- McIntosh, Ian, Sub-Lieutenant, RN
- Biographies and personal histories, WWII operations, History - WW2
- RAN Ships
- None noted.
- September 2008 edition of the Naval Historical Review (all rights reserved)
In the early afternoon we grounded some 300 yards from the water’s edge where the water was, for me, thigh deep, but for others a bit deeper. Some of the men were reluctant to leave the boat and I had to throw them overboard. They, finding firm sand under their feet, made their way slowly to the beach. Bill, whose badly poisoned foot prevented him from walking, we carried ashore. Then Frank and I returned to the boat to salvage any useful items. Securing the boat’s painter to a stake driven into the sand we made our way, heavily laden, back to the beach. Those who had first got ashore had found fresh water behind the beach and using dry twigs and sticks together with dried cattle dung, had got a fire going and boiled some water. There all 38 survivors enjoyed the luxury of lying out full-length with no movement to disturb us. As we lay we drank the boiled water, flavoured with some berries that birds had been seen to be eating and therefore assumed not to be poisonous. The fire was kept burning through the night while we listened to the gentle murmur of the waves on the shore, hardly noticing the deep salt water boils that covered our bodies.
At daylight, refreshed by a good night’s rest, one party set about recovering further items from the boat, whilst a second party went in search of shellfish that they had reported on the beach. Frank and I, accompanied by two seemingly strong ratings, set off to explore the land behind the sandhills. Shortly, we sent back the two ratings who were tiring rapidly, leaving Frank and me to continue, hoping to find fruit as well as higher ground from which to see the lie of the land. Fruit was scarce and what appeared to be higher ground proved to be merely taller mangroves. In trying to reach this higher ground, we found ourselves slithering in the thick black mud of the mangrove swamp, sinking sometimes up to our thighs. Much exhausted by this exertion, we decided to make our way slowly back to solid ground. Resting from time to time in the oppressive heat, we headed for the beach and, to ensure that we did not become lost, well to the southeast of the camp, so that we would know which way to turn to reach it. At the beach we found a substantial and deep pool in the sand. There we sat and washed off the sweat, dried mud, and blood from the numerous mosquito bites. Then, to our surprise, we discovered that the water was fresh and we drank our fill. At that moment two small native boys appeared. Smiling, they beckoned us to follow them. Leading us along the beach past the now-abandoned and cleared campsite, we came, about a mile further on, to a small settlement of five or six palm-thatched and walled fishermen’s huts to which the other survivors had already been taken and fed by these kindly people. There seemed to be some twenty or thirty souls, desperately poor and leading a subsistence life on the fish they could catch and the fruits they could gather. Their staple diet, along with fish, was farinha made from the poisonous roots of the manioc plant. These are repeatedly washed and squeezed to remove the poison, carefully dried and ground into a floury meal – a very laborious process. Kindly and generous, they insisted in going out and catching more fresh fish to add to salted shrimps, melons, pawpaws, mangoes and farinha. We found the meal delicious and suffered no ill effects from a most unusual diet following a period of starvation. Although living in the greatest poverty, they gave us their all, even cigarettes for the smokers, some of whom, in their desperation, had been smoking the kapok from life jackets in their pipes. Neither before nor since can I remember such generosity from people with so little to spare.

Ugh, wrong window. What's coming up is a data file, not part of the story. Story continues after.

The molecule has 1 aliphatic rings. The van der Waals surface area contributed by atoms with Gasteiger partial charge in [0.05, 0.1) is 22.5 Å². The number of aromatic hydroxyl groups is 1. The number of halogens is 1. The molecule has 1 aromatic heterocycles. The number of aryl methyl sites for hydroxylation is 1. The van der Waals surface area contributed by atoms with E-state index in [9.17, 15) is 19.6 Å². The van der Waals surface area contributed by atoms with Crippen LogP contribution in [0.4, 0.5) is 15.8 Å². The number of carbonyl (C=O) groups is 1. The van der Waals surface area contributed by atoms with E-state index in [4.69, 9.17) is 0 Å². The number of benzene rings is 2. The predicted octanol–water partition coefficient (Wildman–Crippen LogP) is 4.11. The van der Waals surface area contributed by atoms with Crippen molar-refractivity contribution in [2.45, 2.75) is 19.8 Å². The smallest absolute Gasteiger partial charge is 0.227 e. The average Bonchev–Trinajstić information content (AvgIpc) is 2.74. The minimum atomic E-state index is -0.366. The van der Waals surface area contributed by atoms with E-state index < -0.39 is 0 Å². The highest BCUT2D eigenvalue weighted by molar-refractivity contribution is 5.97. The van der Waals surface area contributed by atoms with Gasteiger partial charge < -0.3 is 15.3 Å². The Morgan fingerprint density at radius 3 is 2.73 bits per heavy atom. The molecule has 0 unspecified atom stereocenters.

With the Goanese fluent in Portuguese, we were able to get a message through to the local authorities who, within a few days, arranged for us to be transported to the provincial capital of Sao Luiz. The journey started in the early evening, either because the height of the tide was suitable or because the tidal stream would be of assistance. Since we were to be transported in small dugout canoes I believe the latter to be more likely. We set off in a number of dugouts, each with a crew of paddlers, up a network of creeks and waterways until these became too shallow. We were then transferred to cars and trucks. The cars, carrying the officers, travelled fast through the night and by daybreak we had reached Sao Luiz. Here we were lined up, with profuse apologies, for photographs to identify us since we had entered Brazil by a somewhat uncon-ventional route and without passports! This done, we were taken to the excellent local hospital run by nuns where, after a shower, shave and haircut, our appearance was changed sufficiently to render the identity photographs obsolete!